Based on what you see, who are the future champions in Ghana?
AKN: Everyone is a potential champion depending on how well we manage them and that is what the GBA is coming in to do this time around.
I told you of a project we are coming up with which we call the ‘Black Fighters.’ We are going to be part of managing the boxers from that initiative so that we make sure our good fighters make it to the top.
How do you plan to raise more capital?
AKN: We are looking at it in a different way by chasing the face of professional boxing in the country by making corporate bodies beneficiaries by sponsoring events.
It is known as the Ghana Black Fighters and this time, whoever sponsors will benefit. Looking back, former Head of State Ignatius Kutu Acheampong did a similar thing by sponsoring our first world champion, D.K Poison.
And then at a certain point when Ghana needed money, they went into the boxer’s purse and helped the situation and this is the model we want to adopt.
We are putting up a very good proposal for corporate bodies and government as well that if you invest into it, you will have returns.
You recently created the role of International Ambassador. What are the duties?
AKN: He is supposed to lead the GBA’s international affairs. For instance, if a Ghanaian has a fight outside the country and no one from the authority can be there, he will step in to represent us.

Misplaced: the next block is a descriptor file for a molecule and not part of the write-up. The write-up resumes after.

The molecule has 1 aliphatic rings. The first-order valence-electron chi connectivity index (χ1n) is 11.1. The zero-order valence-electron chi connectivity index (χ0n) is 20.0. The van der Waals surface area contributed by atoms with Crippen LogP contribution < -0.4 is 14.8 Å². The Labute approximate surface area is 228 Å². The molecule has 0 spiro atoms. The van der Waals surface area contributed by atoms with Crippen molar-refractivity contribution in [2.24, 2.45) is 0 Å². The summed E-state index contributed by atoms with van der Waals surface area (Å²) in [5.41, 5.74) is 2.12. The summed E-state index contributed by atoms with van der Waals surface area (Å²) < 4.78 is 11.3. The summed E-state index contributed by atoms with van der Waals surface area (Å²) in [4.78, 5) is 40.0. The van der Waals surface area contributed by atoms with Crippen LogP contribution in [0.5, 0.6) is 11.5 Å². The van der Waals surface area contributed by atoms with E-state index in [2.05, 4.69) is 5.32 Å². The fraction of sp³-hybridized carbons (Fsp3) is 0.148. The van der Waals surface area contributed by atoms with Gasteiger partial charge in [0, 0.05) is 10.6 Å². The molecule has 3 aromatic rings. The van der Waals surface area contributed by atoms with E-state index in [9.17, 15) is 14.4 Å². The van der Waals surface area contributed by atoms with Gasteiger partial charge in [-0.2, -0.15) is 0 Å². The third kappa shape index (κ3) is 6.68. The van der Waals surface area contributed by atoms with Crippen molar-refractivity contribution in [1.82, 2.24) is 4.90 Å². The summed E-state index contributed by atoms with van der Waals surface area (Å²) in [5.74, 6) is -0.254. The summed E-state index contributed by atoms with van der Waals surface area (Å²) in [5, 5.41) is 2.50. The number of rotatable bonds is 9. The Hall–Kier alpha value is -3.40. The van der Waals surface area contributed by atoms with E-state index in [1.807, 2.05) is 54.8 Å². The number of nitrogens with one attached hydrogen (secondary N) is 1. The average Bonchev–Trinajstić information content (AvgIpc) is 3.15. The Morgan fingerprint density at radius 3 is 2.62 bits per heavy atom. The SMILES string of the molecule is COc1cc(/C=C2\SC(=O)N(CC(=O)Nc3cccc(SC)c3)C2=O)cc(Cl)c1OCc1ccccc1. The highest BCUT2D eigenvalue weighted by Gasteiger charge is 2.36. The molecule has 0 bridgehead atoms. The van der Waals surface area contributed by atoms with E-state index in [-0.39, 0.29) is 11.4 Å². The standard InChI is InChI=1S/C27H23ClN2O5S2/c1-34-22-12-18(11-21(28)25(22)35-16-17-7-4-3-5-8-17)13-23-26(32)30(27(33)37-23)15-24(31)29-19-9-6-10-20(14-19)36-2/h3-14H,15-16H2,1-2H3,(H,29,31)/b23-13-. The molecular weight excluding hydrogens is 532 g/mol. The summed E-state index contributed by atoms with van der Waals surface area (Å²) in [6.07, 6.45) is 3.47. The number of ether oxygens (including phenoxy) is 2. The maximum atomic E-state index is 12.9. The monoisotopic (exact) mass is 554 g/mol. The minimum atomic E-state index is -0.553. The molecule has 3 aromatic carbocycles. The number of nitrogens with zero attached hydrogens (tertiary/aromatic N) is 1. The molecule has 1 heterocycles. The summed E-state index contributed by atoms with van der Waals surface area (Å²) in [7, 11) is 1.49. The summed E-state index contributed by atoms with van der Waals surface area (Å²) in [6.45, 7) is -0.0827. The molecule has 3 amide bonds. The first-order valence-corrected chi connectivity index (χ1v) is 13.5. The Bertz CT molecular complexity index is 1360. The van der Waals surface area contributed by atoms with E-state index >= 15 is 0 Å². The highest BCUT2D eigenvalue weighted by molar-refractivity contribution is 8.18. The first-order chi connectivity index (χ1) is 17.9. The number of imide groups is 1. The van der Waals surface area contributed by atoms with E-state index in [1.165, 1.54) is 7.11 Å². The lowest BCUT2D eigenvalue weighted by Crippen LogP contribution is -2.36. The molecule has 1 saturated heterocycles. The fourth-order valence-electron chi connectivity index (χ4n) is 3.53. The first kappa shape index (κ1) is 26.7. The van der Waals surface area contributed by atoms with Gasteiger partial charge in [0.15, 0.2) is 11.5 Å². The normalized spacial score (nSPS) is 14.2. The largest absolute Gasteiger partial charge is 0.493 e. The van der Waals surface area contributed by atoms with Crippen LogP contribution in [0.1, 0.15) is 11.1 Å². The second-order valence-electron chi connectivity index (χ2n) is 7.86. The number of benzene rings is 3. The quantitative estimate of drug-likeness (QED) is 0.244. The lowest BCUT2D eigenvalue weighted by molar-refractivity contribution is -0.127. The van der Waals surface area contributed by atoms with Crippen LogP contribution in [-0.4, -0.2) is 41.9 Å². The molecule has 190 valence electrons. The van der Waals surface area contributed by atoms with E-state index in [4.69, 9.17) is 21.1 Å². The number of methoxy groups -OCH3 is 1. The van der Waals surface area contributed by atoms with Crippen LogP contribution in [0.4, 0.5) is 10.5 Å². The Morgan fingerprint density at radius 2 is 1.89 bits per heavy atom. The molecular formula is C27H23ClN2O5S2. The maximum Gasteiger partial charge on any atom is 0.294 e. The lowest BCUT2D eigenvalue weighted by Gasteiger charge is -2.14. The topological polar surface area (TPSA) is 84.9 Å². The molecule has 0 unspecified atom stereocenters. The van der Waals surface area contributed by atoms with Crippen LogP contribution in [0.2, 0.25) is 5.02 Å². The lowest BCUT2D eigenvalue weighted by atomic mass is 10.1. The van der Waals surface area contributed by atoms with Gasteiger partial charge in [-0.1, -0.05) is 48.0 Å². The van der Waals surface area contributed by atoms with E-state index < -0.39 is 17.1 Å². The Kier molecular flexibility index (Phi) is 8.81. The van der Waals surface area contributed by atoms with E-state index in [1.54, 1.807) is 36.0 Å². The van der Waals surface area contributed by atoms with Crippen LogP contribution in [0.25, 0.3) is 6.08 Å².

Why was Peter Kahn selected?
AKN: He is a renowned boxing administrator who has the quality to add so much to our sport here in Ghana. I know his capabilities and I believe he is the best person to represent us outside at the moment.
Isn’t it a conflict of interest for a national governing body to appoint someone who manages boxers into that role?
AKN: I don’t think so because he is not in to take decisions for us but will only represent us when directed to do so. That to me isn’t conflict of interest.
Peter Kahn also advises Emmanuel Tagoe. You also work with Tagoe. Do you think appointing him in this role is ethical?
AKN: We were not only looking at anyone but someone who we can benefit from as well. I have worked with him and I know what he comes on board with so I believe he is the right choice.
Were any Ghanaian expats considered for this role?
AKN: We looked at what we have and decided that Peter Kahn is the best candidate for this role. When you look around outside Ghana, most of Ghanaians in boxing are coaches and I think this role is an administrative one.
Why wouldn’t a Ghanaian be considered for this role?
AKN: Sometimes we shouldn’t always look at only Ghana because it is a national body because we couldn’t see any Ghanaian outside that stands tall against Peter Kahn.
I am the president and I know what is best for the GBA and I think I must be allowed to make my appointments.
What legacy do you want to leave after your four-year tenure?
AKN: All I can say is that I am working hard with my board members to ensure I leave a good legacy for all boxing stakeholders in the country.